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Aeronautical Technologies for the Twenty-First Century Environment As mentioned in the section on barriers to HSCT development, environmental impact may be the single most important discriminator in the feasibility of an HSCT. NASA should continue to pursue technologies that reduce the environmental impact of HSCT and, thereby, eliminate a major barrier to its development. In particular, efforts to define acceptable sonic boom levels and research in mitigating ozone depletion may well provide the key factors that make an HSCT possible. NASA can, of course, make a major contribution to propulsion systems technologies that reduce both noise and emissions. This will require extensive development in the areas of high-temperature engine materials, cooling techniques, thrust and fuel management, and cycle performance improvements. In addition, inlet, engine, and nozzle integration depends on both analytical and experimental development of propulsion performance and control systems optimization. In aerodynamics, development of a wing with good takeoff lift performance will help reduce community noise by allowing a steeper climb-out and concentrating the noise on airport property. Also, reduction of sonic boom levels without affecting overall performance is a matter that NASA is well suited to address. Aircraft Performance Meeting the performance objectives of HSCT will require advances in four general areas: propulsion, aerodynamics, materials and structures , and overall vehicle management systems. The latter area would include the areas that are described in later sections of this report on advanced avionics and control systems, and cognitive engineering. NASA should continue to tailor its HSCT program to ensure that these four areas are adequately represented. Advances in the propulsion system will require an improved mixed flow turbofan or variable-cycle engine using advanced materials that can provide greatly reduced emissions and propulsion system weight, and greater fuel efficiency over the entire range of flight conditions. However, the annual fuel consumption of an HSCT is still likely to be twice that of an advanced subsonic transport aircraft.9 Technology to improve aerodynamic performance (lift-to-drag ratio) is a constant goal in the development of all aircraft. For supersonic cruise vehicles, high lift-to-drag ratios are critical. Laminar flow control is an especially promising technology because it has the potential to minimize overall drag by directly reducing the friction drag component, which is a third or more of the total aircraft drag and indirectly reducing shock wave drag by lowering aircraft 9   For example, according to projections by the McDonnell Douglas Aircraft Company in 1989 (Study of High-Speed Civil Transports, NASA Contractor Report 4235) a Mach 3 HSCT would require approximately 0.2 pound of fuel per available seat-mile per nautical mile of range (lb/ASM-nmi). An advanced subsonic transport aircraft would require only about 0.05 lb/ASM-nmi.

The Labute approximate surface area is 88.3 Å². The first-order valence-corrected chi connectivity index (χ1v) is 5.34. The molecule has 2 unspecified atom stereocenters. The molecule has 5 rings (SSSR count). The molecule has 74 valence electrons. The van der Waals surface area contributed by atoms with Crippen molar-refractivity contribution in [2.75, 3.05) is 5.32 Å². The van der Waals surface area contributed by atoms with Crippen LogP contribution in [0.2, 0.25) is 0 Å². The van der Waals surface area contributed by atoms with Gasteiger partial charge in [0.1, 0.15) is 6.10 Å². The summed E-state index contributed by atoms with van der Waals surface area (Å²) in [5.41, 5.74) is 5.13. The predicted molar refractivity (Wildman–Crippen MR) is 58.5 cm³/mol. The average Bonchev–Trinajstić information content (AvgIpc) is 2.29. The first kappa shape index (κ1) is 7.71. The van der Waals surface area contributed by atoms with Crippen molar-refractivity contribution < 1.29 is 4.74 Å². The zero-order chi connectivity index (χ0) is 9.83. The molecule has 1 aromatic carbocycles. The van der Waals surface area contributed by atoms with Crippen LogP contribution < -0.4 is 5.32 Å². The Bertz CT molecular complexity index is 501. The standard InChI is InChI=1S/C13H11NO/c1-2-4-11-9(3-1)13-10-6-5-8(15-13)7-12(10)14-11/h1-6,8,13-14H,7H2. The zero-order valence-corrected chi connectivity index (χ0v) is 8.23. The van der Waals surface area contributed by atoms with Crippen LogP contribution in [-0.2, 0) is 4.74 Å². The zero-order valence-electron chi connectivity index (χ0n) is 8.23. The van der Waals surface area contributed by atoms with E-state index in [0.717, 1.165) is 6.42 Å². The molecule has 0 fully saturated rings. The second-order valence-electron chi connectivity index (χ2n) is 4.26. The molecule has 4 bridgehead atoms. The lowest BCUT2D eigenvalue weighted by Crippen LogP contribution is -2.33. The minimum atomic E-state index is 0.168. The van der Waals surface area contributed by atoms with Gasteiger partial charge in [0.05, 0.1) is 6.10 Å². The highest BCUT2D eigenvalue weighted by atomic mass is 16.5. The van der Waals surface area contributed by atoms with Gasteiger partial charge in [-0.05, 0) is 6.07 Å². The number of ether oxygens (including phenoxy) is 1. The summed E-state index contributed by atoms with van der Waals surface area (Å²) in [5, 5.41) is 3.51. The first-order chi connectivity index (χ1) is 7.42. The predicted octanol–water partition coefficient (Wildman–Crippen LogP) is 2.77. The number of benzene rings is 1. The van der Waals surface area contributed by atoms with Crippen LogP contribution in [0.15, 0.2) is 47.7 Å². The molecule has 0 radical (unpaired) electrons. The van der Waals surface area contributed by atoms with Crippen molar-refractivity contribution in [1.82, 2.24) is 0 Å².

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Aeronautical Technologies for the Twenty-First Century weight and volume, because less fuel and smaller engines are required to overcome drag forces.10 Improved low-speed, high-lift aerodynamic performance for highly swept wings typical of a configuration designed for supersonic flight can positively impact noise. Although the propulsion system is the major contributor to noise during takeoff, as noted earlier the vehicle flight path and operations also affect noise impact on the community. The key materials requirement for HSCT aircraft is for long-term stability of thermal and mechanical properties at sustained elevated temperatures and after years of routing operations over many thousands of thermal cycles. The challenge is to achieve this stability with the minimum material density while being able to fabricate and assemble the parts at reasonable cost. Up to Mach 1.8, existing conventional metals and organic composites provide adequate performance. At Mach 2.4, titanium, reinforced aluminum, and high-temperature organic matrix composites provide adequate performance. The long-term stability and other durability and damage properties of the materials required for use at Mach 2.4 are not well understood, nor are the producibility characteristics well established. From a structural standpoint, there are three primary issues. The first is to employ structural concepts that are economically producible with the chosen material systems. The second is to employ structural concepts that minimize the effects of thermal gradients in the structure. This issue becomes more critical as speeds increase beyond Mach 1.8. The third issue, which applies to HSCT aircraft that cruise above 40,000 feet, is to provide pressurized fuselage concepts that allow survivable cabin decompression scenarios. Aircraft systems development is needed to provide the capabilities to operate the HSCT near optimum efficiency and to maintain safe operation. The technology for the HSCT includes flight and propulsion control systems, displays and navigational systems, and flight management of the aircraft. To obtain good performance characteristics, an integrated flight/propulsion control system that addresses propulsion system control, propulsion effects on stability, control during low-speed flight, and acceptable flying qualities at all speeds must be developed. Advancements in integrated flight-critical control systems, fiber optics, synthetic vision, and integrated flight deck displays and management systems offer significant opportunities for implementing a vehicle management system that provides improved performance and safety for an HSCT. 10   NASA Office of Aeronautics, Exploration and Technology. 1989. High-Speed Research Program, Briefing Book. Washington, D.C.